Monday 23 October 2017

What it says in the papers: business pages

Michael Cogley

Michael Cogley

Here are the main business stories from this morning's papers:

Irish Independent

* Petrol and diesel is being taxed as if they were champagne and caviar, it's been claimed.

The comment was made after it emerged that drivers paid almost €5bn in all motor-related taxes last year.

More than half of this made up of duties and levies on petrol and diesel, figures seen by the Irish Independent show.

* Ryanair shares soared yesterday after it said third-quarter profits more than doubled year-on-year and said it would buy back €800m worth of stock.

The airline made a €103m after-tax profit in the quarter to the end of December - the third quarter of its financial year - according to its latest trading statement.

Ryanair also announced plans for an €800m share buyback, in light of its "rising profitability and improving cashflow", and raised its passenger number guidance for its financial year to 106 million from 105 million.

* Growth across the Eurozone's manufacturing sector eased last month, suggesting the sector could be weakening.

Even though companies cut prices at the deepest rate for a year, levels of expansion in output, new orders and new export business all slowed, according to the latest Purchasing Managers' Index for the sector.

And production rose at its slowest pace for four months.

The Irish Times

* The Department of Finance has dismissed claims that there is a huge difference between its calculations of fiscal space and that of the Irish Fiscal Advisory Council.

The IFAC claims that there will only be €3.2bn available in fiscal space to the next government, a considerable deviation from minister for finance, Michael Noonan's claims that there would be €12bn available.

As a result, opposition parties have jumped to highlight the difference on what looks to be an important part of the political discourse over the next month.

* Google is set to overtake Apple as the world's most valuable company after it released its financial results for the final quarter of 2015.

Last night Google's parent company, Alphabet, reported a 17.8pc increase in quarterly revenue with strong mobile advertising driving the surge.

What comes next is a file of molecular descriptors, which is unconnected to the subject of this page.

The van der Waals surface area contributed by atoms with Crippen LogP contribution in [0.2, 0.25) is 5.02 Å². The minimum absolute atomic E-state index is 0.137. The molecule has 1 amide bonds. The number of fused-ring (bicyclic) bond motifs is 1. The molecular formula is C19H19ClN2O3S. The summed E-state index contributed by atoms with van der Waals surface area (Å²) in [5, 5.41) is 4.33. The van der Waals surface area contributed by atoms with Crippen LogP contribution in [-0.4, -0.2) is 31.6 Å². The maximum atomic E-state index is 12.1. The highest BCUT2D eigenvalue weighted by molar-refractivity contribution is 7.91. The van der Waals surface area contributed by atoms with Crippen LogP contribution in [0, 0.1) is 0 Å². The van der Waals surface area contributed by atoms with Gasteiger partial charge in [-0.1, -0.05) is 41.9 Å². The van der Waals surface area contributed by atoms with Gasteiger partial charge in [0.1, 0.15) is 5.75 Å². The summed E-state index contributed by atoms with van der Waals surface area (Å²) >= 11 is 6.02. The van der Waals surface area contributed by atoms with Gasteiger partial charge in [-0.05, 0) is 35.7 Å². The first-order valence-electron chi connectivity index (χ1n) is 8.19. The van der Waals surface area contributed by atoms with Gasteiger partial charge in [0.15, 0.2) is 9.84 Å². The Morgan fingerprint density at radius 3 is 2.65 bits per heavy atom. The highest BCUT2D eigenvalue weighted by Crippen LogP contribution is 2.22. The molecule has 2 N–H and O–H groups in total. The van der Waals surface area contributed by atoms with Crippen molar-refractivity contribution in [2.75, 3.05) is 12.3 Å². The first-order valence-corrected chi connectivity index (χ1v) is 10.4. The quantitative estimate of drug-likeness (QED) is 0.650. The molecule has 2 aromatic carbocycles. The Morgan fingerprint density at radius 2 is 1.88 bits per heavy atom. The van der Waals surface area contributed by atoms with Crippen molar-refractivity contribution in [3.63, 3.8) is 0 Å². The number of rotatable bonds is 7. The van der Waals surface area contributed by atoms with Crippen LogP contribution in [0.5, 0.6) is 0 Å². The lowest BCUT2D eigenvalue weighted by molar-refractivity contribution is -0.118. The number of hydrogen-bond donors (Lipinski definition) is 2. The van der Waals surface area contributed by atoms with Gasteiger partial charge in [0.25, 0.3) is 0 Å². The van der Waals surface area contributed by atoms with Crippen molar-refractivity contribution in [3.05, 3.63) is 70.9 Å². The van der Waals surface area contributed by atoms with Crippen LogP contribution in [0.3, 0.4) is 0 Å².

Overall revenue in the three month period jumped to $21.33bn in the three-month period that ended December 31.

* Negotiations between US and EU officials over a new data transfer deal continued yesterday after a January 31 deadline was passed without  both sides reaching a resolution.

It is understood that the major difficulty in the resolution process has been debating over US intelligence services' access to data relating to EU citizens, which has been transferred to US companies.

The commissioner with responsibility for data protection issues in the EU told the European Parliament that negotiations were close to a conclusion.

Irish Examiner

* New regulations with the ambition of protecting suppliers and re-balancing their relationship with major retailers have been signed into law.

The eagerly awaiting regulations will put more responsibilities onto the shoulders of retailers and wholesalers who have a worldwide turnover of over €50m.

Amongst the new regulations is a stipulation that says suppliers must be paid within 30 days.

* The head of the Irish Bank Officials' Association has called on the Government to retain its cap on top bankers' pay.

General secretary at the IBOA, Larry Broderick, said that bankers' pay must be put back on the agenda and that new limits for share incentives should be introduced.

Mr Broderick said that there should be some correlation between the lowest paid and the highest paid members of the bank.

* Twitter shares jumped by over 8pc yesterday amid speculation that investor Marc Andreessen and private equity firm, Silver Lake, are considering a deal for the social media site.

Spokespeople for both Mr Andreessen and Silver Lake declined to comment as speculation intensified.

The news comes after Twitter announced that it had lost four executives in January with each departing the firm.

Online Editors

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